China fears US military attack on North Korea
11 April 2017
Amid mounting tensions on the Korean Peninsula, the Chinese state-owned Global Times has warned of the rising danger of US attacks on North Korea in the wake of the Trump administration’s cruise missile strikes on Syria. An editorial entitled “After Syria strikes, will North Korea be next?” appeared in the wake of the Pentagon’s redirection of the aircraft carrier strike group led by the USS Carl Vinson to waters off the Korean Peninsula.
“Emboldened by its success in Syria,” the newspaper stated, “Washington will probably become more impatient with Pyongyang’s provocations. Destroying North Korea’s nuclear facilities with air raids is not considered an absurd idea by the Trump team any more, but is a serious option that is frequently talked about.”
The Trump administration has finalised a full review of US strategy toward North Korea. According to an NBC report last Friday, the options now under active consideration include returning US nuclear weapons to the Korean Peninsula, “decapitation raids” to kill North Korean leaders and covert military action to sabotage North Korean nuclear and military installations.
Trump’s national security adviser H.R. McMaster told Fox News on Sunday the US president had asked to be given “a full range of options” to remove the threat posed by North Korea. McMaster declared it “prudent” to redirect the Carl Vinson amid speculation that North Korea could stage a missile or nuclear test to coincide with this week’s birthday of the country’s late founding leader, Kim Il-sung.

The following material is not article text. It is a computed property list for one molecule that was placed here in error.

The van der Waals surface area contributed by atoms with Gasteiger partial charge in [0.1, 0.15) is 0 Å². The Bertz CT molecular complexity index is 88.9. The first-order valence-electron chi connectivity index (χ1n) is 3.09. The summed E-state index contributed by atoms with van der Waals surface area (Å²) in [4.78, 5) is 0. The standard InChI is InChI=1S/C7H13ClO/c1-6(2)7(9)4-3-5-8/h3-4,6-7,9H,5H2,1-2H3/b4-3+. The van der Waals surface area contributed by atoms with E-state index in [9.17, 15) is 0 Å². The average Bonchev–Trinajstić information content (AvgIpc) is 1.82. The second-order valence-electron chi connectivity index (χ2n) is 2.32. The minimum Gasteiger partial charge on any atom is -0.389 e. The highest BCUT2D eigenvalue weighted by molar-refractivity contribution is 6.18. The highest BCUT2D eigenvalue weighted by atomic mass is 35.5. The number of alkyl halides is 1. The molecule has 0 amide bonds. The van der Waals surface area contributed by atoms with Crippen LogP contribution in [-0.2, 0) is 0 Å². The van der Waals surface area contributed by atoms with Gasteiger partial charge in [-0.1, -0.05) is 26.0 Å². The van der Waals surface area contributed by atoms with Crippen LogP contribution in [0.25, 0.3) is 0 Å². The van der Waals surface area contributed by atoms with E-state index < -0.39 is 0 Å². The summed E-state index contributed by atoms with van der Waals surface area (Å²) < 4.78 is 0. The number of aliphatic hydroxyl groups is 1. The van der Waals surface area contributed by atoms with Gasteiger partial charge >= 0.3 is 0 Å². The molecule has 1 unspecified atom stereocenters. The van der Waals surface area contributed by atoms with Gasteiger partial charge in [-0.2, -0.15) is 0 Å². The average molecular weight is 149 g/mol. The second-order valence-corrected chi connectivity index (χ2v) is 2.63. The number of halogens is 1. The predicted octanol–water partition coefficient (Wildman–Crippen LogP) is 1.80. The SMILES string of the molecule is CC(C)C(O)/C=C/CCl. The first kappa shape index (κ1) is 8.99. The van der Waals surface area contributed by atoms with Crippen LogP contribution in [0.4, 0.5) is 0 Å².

The Global Times editorial, reflecting fears in the Chinese leadership, warned that any US strike on North Korea was “unlikely to be limited to nuclear facilities and related military infrastructure” and could provoke devastating retaliation on US ally, South Korea. “Thus, a military strike on the North will very likely evolve into large-scale bloody war on the Peninsula.”
According to an unconfirmed report by the South Korean Chosun news agency, the Chinese military has moved 150,000 troops to the border with North Korea to prepare for “unforeseen circumstances.” The units reportedly include medical and support units to train for an influx of North Korean refugees. The report was denied by the Chinese Foreign Affairs Ministry, and the US Defence Department told the Daily Caller there was “no evidence” of significant troop movements along the Chinese-North Korean border.
Nevertheless, the Chinese government is nervous about the prospect of US military action against North Korea triggering an all-out war in its backyard. In talks between Chinese President Xi Jinping and President Donald Trump last weekend, North Korea was high on the agenda. Trump effectively delivered an ultimatum to Xi to force Pyongyang to accept US demands or face the prospect of US strikes on North Korea. The fact that Trump authorised the US strikes on Syria in the midst of his meetings with Xi underscored the threat.
Beijing is caught in a dilemma. On the one hand, it has opposed North Korean missile and nuclear tests, which provide the US with a pretext for its military build-up in North East Asia. On the other, it does not want a collapse of the Pyongyang regime that could lead to a pro-US ally on its doorstep. China continues to call for negotiations, which the Trump administration has rejected unless its demands are met.